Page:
Crowd favorite Tommy Gibbons, right, jabs the champion, Jack Dempsey, during the July 4, 1923 World Heavyweight bout in Shelby, Montana. Courtesy of Marias Museum of History and Art

From Folly to Feat

Championing Shelby, Montana’s world heavyweight fight

As the final bell rang out, a crowd of thousands erupted in cheers for the two great heavyweight boxers who had battled for 15 rounds in the scorching sun. The referee quickly passed his judgement, raising the hand of the winner and still-champion, Jack Dempsey, while the defender, Tommy Gibbons, settled for the prize of crowd favorite.

The July 4, 1923, fight was one for the record books, as Gibbons became the first fighter to survive a full bout with Dempsey, arguably the most well-known sports figure in the world at the time. But the grueling battle in the ring has proven less captivating for boxing fans and history buffs than the story surrounding the event. While one might expect a fight that captured headlines around the world to take place at a well-known venue in a large city, the stage for this epic battle was a hastily constructed arena in Shelby, Montana, a small town on the Great Northern Railroad’s route along the Montana Hi-Line.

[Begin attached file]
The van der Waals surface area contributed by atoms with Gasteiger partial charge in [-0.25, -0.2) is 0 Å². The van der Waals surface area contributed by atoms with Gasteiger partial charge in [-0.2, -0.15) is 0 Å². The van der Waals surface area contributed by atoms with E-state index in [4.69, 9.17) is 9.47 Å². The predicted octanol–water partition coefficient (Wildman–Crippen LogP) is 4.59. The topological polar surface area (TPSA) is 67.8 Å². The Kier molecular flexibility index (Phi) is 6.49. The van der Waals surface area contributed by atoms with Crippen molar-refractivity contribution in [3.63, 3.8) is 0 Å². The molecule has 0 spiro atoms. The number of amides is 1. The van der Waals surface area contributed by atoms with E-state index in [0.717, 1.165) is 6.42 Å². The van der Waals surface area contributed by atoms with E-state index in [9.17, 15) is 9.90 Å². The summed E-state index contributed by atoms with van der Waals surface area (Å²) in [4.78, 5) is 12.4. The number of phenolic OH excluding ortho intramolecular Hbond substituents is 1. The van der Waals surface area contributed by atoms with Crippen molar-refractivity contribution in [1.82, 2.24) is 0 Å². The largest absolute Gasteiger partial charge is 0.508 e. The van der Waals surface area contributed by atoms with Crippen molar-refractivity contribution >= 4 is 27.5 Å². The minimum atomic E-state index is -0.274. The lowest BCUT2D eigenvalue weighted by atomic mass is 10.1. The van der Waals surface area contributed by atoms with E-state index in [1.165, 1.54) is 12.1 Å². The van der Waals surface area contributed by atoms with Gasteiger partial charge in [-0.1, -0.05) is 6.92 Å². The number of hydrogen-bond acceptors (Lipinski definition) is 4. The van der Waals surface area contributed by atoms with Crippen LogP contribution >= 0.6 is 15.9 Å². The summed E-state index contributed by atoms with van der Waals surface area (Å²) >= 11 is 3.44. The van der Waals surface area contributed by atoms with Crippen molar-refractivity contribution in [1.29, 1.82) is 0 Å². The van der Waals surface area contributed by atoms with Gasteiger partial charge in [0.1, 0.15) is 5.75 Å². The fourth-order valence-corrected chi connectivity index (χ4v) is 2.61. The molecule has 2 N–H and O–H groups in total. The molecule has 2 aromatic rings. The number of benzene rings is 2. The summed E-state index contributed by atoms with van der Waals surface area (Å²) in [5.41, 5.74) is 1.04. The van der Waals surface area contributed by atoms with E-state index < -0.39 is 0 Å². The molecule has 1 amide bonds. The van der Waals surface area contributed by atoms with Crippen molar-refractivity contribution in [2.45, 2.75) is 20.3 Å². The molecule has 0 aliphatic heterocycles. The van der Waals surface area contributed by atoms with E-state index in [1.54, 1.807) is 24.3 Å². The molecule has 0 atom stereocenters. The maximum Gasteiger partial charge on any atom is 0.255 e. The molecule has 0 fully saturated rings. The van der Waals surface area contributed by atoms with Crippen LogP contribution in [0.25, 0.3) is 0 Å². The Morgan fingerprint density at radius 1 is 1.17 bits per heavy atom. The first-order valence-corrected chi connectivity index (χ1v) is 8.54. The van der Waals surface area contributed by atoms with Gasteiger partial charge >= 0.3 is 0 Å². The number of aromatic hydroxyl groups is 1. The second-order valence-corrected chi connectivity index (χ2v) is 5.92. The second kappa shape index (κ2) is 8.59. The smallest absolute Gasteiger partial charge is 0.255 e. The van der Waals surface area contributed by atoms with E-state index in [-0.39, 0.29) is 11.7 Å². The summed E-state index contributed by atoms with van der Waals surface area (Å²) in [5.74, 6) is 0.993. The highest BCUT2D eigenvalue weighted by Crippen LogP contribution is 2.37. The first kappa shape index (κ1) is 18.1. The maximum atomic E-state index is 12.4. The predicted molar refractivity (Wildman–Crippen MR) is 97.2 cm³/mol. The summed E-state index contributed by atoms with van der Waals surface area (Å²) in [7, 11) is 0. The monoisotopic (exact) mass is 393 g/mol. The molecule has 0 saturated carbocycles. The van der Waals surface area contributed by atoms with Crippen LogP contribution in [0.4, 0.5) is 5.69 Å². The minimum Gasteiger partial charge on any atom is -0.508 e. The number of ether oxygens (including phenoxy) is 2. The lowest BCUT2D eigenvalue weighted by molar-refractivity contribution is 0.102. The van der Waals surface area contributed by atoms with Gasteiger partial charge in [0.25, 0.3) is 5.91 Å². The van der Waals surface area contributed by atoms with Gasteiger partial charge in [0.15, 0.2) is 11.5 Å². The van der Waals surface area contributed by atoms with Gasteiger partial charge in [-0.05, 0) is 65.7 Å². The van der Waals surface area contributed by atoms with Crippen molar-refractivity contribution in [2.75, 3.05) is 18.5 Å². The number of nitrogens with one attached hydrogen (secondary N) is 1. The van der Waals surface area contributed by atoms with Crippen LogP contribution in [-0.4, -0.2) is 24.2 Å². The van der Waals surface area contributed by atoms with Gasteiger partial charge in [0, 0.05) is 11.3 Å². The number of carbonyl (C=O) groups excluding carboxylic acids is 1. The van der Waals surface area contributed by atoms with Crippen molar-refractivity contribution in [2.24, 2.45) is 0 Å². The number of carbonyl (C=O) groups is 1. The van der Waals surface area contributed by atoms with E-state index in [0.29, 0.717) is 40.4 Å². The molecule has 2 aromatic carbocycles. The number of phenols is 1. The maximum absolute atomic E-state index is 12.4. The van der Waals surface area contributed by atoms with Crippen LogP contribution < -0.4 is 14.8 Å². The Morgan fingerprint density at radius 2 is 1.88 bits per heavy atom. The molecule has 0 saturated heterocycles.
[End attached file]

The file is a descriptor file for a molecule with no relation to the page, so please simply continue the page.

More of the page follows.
The Shelby stadium, with a capacity of 40,000, required 1 million board feet of lumber and 300 laborers to build it. Courtesy of the Champion’s Park Committee.

Shelby’s bid for the fight came in the wake of large oil strikes near the town in 1921. A few prominent citizens dreamed that the community might become the “Tulsa of the West,” as the Oklahoma city had experienced dramatic economic growth and a population surge after oil discoveries around the turn of the century. But when James W. Johnson, a prominent Shelby citizen and real estate investor, proposed hosting a championship boxing match featuring Dempsey, most scoffed at the idea. Even Johnson later admitted he hoped to simply draw media attention to the town with his bold proposal, but the scheme gradually snowballed into a detailed and expensive plan. Dempsey’s shifty agent, Jack Kearns, managed to negotiate a payout of $300,000, an epic amount for the time, and Johnson and others struggled to pay the fee right up until the final bell on July 4. Expecting a huge number of visitors, Shelby underwent a dramatic transformation, including the construction of 60 miles of additional railroad tracks, dozens of new buildings, a third floor added onto the Rainbow Hotel, and the build-out of a massive outdoor arena.